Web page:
Outcrop P1. Samples P1-1 and P1-9 both come from within 1.5 m of the outcrop’s base. P1-9 is the outcrop’s stratigraphically lowest sample, lying as it does at the base of the deepest part of the channel. P1-1 is the lowest sample along the line of rappel, higher in the onlapping sequence (Fig. 10B). Both samples yield the same age within 2-σ uncertainty, but P1-9 returns an age of 506 ± 33 ka, while P1-1 is 484 ± 26 ka (Table 1; Fig. 7), suggesting that P1-9 may be slightly older, as expected given its stratigaphically lower position.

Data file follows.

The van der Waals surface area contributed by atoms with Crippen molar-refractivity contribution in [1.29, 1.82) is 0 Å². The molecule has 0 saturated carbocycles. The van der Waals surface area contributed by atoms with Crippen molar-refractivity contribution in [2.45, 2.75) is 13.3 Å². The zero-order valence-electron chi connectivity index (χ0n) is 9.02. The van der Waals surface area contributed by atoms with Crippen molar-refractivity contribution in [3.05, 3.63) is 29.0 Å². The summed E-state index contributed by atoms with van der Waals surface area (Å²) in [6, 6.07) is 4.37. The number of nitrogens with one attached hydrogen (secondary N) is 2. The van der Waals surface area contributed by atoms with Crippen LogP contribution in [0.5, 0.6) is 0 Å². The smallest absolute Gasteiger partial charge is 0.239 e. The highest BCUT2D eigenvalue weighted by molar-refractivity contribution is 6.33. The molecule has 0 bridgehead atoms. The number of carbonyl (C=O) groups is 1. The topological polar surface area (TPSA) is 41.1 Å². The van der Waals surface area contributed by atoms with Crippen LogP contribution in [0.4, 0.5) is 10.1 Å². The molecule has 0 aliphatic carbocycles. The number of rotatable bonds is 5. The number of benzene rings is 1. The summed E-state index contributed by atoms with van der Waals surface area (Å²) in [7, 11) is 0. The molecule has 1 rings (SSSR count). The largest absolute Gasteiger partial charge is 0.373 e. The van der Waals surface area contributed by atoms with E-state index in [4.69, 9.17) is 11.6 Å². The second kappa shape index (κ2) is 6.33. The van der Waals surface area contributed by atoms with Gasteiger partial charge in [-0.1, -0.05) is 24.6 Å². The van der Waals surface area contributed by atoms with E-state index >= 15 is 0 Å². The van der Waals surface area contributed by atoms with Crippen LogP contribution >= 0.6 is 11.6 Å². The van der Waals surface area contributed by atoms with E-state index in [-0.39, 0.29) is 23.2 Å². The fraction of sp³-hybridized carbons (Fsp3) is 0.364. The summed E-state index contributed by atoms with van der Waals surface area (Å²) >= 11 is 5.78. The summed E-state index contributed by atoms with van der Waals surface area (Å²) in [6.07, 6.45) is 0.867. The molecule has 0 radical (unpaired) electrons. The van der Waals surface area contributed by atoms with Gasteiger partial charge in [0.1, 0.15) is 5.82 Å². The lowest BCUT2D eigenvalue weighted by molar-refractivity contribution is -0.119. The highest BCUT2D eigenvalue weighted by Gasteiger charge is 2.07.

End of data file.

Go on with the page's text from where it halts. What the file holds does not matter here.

Sample P1-1 is a core drilled 7 cm into a dense travertine lens 1.5 m stratigraphically above Bright Angel Shale (Fig. 15). The 30 cm lens possesses distinct 2–4 cm laminated beds. The lens is surrounded by cobble conglomerate. Field examination indicates that it is the oldest material in a normal, upward-younging stratigraphic sequence, not a more recent precipitate. It is not a drape and contains no veins or void-filling cement.

Sample P1-9 consists of dense, laminated travertine collected 1.5 m stratigraphically above the outcrop’s northeast toe. Like P1-1, field evidence suggests it is part of a normal, upward-younging sequence. The underlying Bright Angel Shale is obscured by rubble, but ledges of Tapeats Sandstone crop out 5 m stratigraphically down the slope.